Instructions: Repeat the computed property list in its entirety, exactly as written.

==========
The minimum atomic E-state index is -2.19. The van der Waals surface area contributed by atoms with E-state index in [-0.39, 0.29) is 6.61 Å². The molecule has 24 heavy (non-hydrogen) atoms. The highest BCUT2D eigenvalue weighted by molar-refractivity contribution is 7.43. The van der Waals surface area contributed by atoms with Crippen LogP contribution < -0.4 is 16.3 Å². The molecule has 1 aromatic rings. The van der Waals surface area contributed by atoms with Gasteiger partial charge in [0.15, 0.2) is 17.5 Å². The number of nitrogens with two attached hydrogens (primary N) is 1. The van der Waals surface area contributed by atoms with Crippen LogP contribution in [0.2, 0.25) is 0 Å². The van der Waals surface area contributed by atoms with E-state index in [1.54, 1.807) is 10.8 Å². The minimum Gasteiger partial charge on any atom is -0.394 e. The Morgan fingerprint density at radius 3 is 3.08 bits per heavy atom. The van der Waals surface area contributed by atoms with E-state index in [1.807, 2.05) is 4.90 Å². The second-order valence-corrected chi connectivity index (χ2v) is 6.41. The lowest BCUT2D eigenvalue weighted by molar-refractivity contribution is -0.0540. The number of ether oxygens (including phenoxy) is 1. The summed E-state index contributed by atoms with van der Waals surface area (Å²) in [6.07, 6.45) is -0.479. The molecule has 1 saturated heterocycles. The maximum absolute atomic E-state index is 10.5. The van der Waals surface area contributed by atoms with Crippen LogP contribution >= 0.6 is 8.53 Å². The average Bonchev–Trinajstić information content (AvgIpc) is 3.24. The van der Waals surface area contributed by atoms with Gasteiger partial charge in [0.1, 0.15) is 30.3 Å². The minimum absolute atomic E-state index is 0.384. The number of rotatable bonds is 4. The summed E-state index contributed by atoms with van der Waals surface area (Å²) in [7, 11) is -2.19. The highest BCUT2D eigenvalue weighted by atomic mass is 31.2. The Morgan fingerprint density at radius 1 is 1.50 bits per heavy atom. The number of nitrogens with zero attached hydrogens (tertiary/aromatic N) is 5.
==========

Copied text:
The minimum atomic E-state index is -2.19. The van der Waals surface area contributed by atoms with E-state index in [-0.39, 0.29) is 6.61 Å². The molecule has 24 heavy (non-hydrogen) atoms. The highest BCUT2D eigenvalue weighted by molar-refractivity contribution is 7.43. The van der Waals surface area contributed by atoms with Crippen LogP contribution < -0.4 is 16.3 Å². The molecule has 1 aromatic rings. The van der Waals surface area contributed by atoms with Gasteiger partial charge in [0.15, 0.2) is 17.5 Å². The number of nitrogens with two attached hydrogens (primary N) is 1. The van der Waals surface area contributed by atoms with Crippen LogP contribution in [0.2, 0.25) is 0 Å². The van der Waals surface area contributed by atoms with E-state index in [1.54, 1.807) is 10.8 Å². The minimum Gasteiger partial charge on any atom is -0.394 e. The Morgan fingerprint density at radius 3 is 3.08 bits per heavy atom. The van der Waals surface area contributed by atoms with E-state index in [1.807, 2.05) is 4.90 Å². The second-order valence-corrected chi connectivity index (χ2v) is 6.41. The lowest BCUT2D eigenvalue weighted by molar-refractivity contribution is -0.0540. The number of ether oxygens (including phenoxy) is 1. The summed E-state index contributed by atoms with van der Waals surface area (Å²) in [6.07, 6.45) is -0.479. The molecule has 1 saturated heterocycles. The maximum absolute atomic E-state index is 10.5. The van der Waals surface area contributed by atoms with Crippen LogP contribution >= 0.6 is 8.53 Å². The average Bonchev–Trinajstić information content (AvgIpc) is 3.24. The van der Waals surface area contributed by atoms with Gasteiger partial charge in [0.1, 0.15) is 30.3 Å². The minimum absolute atomic E-state index is 0.384. The number of rotatable bonds is 4. The summed E-state index contributed by atoms with van der Waals surface area (Å²) in [7, 11) is -2.19. The highest BCUT2D eigenvalue weighted by atomic mass is 31.2. The Morgan fingerprint density at radius 1 is 1.50 bits per heavy atom. The number of nitrogens with zero attached hydrogens (tertiary/aromatic N) is 5.